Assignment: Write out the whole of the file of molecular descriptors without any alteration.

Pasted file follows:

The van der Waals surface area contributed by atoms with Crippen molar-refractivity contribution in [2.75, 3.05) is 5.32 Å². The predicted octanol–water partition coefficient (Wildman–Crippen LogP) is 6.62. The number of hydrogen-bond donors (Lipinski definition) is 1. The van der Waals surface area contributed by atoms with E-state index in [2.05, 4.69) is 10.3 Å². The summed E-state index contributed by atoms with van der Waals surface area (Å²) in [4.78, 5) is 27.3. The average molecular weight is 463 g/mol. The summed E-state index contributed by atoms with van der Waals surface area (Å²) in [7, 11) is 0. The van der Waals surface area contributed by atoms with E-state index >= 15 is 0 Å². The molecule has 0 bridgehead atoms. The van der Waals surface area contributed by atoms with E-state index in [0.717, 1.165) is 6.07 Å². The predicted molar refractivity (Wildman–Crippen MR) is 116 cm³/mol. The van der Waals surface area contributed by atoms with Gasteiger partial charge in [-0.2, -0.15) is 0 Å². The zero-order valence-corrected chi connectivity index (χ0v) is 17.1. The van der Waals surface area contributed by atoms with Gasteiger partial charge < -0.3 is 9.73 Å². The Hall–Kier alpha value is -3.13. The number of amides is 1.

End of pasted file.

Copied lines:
The van der Waals surface area contributed by atoms with Crippen molar-refractivity contribution in [2.75, 3.05) is 5.32 Å². The predicted octanol–water partition coefficient (Wildman–Crippen LogP) is 6.62. The number of hydrogen-bond donors (Lipinski definition) is 1. The van der Waals surface area contributed by atoms with E-state index in [2.05, 4.69) is 10.3 Å². The summed E-state index contributed by atoms with van der Waals surface area (Å²) in [4.78, 5) is 27.3. The average molecular weight is 463 g/mol. The summed E-state index contributed by atoms with van der Waals surface area (Å²) in [7, 11) is 0. The van der Waals surface area contributed by atoms with E-state index >= 15 is 0 Å². The molecule has 0 bridgehead atoms. The van der Waals surface area contributed by atoms with E-state index in [0.717, 1.165) is 6.07 Å². The predicted molar refractivity (Wildman–Crippen MR) is 116 cm³/mol. The van der Waals surface area contributed by atoms with Gasteiger partial charge in [-0.2, -0.15) is 0 Å². The zero-order valence-corrected chi connectivity index (χ0v) is 17.1. The van der Waals surface area contributed by atoms with Gasteiger partial charge < -0.3 is 9.73 Å². The Hall–Kier alpha value is -3.13. The number of amides is 1.